Counter-Strike: Global Offensive offers console gamers a great competitive FPS experience that has traditionally only been available to the PC crowd, and does so without alienating its original PC fan base. Quick matches, effective matchmaking, plenty of maps and modes, and vast customization options give gamers of all platforms a large variety of choices at a very reasonable price. While some maps are recycled from the olden days, if the game ain’t broke, why fix it? Fans of competitive online shooters should seriously give Counter-Strike: Global Offensive a shot.    

BuyIt

Pros:
+ Fun, quick matches
+ Tons of customization options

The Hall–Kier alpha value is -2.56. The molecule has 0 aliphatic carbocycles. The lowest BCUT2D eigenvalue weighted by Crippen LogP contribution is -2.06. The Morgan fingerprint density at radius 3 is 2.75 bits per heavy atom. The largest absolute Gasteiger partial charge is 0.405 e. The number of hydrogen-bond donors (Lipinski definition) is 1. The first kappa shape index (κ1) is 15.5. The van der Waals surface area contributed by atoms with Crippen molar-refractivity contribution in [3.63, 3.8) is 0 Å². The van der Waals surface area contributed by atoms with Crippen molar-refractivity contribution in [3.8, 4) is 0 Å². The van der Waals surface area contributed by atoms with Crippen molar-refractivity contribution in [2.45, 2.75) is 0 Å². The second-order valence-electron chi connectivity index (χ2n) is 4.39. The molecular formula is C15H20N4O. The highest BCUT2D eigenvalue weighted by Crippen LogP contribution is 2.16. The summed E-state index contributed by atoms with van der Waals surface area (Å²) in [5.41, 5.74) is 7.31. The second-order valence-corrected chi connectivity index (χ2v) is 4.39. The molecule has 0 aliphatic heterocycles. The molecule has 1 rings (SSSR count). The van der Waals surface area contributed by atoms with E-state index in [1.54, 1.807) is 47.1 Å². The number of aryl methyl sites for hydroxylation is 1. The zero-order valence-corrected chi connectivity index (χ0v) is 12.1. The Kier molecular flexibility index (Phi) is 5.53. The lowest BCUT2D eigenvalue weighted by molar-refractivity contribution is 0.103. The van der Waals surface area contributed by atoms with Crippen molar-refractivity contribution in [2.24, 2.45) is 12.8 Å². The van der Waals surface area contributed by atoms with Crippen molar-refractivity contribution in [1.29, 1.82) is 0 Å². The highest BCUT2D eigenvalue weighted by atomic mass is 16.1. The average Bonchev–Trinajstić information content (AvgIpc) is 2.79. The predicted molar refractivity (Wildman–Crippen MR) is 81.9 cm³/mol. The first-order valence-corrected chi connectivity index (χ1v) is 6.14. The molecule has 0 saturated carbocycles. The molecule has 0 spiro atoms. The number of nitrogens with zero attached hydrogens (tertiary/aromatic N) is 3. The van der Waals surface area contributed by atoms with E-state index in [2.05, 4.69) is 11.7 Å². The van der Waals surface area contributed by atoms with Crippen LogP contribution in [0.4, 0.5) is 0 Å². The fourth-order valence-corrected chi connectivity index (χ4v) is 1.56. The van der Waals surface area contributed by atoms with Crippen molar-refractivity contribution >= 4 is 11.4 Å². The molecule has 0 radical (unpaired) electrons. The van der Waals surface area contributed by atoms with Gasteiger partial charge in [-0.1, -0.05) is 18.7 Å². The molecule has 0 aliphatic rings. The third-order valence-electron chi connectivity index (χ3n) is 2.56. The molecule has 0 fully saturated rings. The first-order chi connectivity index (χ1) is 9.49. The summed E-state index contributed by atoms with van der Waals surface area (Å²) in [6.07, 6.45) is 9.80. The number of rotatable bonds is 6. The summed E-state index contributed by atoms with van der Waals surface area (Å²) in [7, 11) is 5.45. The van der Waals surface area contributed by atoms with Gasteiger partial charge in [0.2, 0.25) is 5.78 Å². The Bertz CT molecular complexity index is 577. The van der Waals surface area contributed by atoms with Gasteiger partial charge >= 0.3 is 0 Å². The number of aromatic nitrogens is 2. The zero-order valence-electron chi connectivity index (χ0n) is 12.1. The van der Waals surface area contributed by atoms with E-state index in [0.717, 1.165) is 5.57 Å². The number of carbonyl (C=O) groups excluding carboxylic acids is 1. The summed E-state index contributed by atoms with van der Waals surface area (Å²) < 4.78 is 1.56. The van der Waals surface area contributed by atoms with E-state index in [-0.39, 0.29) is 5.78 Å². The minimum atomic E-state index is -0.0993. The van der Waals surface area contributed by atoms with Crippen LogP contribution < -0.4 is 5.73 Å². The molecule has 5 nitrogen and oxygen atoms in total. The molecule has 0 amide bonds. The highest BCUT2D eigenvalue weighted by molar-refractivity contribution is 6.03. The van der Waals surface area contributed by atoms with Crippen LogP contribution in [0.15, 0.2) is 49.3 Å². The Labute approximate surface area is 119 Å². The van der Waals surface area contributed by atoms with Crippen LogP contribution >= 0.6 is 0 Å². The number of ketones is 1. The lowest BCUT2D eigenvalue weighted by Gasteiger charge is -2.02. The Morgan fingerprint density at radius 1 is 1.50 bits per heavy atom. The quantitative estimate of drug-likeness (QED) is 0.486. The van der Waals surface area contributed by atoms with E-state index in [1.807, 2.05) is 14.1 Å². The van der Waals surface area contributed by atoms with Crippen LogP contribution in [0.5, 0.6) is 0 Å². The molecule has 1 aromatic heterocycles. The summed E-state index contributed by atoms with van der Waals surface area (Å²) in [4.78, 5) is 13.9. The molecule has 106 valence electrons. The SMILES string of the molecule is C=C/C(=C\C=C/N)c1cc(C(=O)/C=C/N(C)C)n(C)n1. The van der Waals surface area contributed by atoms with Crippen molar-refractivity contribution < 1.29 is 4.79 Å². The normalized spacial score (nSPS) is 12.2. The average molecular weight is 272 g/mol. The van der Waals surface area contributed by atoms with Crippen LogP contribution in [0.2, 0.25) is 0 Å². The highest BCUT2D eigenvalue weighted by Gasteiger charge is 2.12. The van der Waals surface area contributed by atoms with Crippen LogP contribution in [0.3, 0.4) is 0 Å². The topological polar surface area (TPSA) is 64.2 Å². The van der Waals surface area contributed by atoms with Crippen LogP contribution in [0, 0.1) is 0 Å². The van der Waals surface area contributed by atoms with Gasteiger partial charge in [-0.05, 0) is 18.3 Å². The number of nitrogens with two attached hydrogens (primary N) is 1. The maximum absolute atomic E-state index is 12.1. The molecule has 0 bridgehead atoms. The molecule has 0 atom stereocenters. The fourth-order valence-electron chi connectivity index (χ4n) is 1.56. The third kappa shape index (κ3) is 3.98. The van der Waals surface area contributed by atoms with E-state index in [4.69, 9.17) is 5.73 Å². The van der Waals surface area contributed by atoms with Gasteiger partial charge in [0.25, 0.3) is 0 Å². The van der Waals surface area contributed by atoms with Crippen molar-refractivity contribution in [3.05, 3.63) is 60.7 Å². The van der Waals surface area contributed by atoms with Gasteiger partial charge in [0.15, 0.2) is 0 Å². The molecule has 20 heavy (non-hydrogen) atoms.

+ Offline bot mode

Cons:
- No cross-platform matchmaking

Game Info:
Platform: Reviewed on PS3 via PSN, also available for Xbox Live Arcade and Steam (PC/Mac)
Publisher: Valve
Developer: Valve/Hidden Path Entertainment
Release Date: 8/21/2012
Genre: FPS
ESRB Rating: Mature
Players: 1-10
Source: Review code provided by publisher

About the Author

Tim has been playing video games for more than 20 years. He manages to find time to game in between raising three kids and working as a network administrator. Follow Tim on Twitter @freemantim.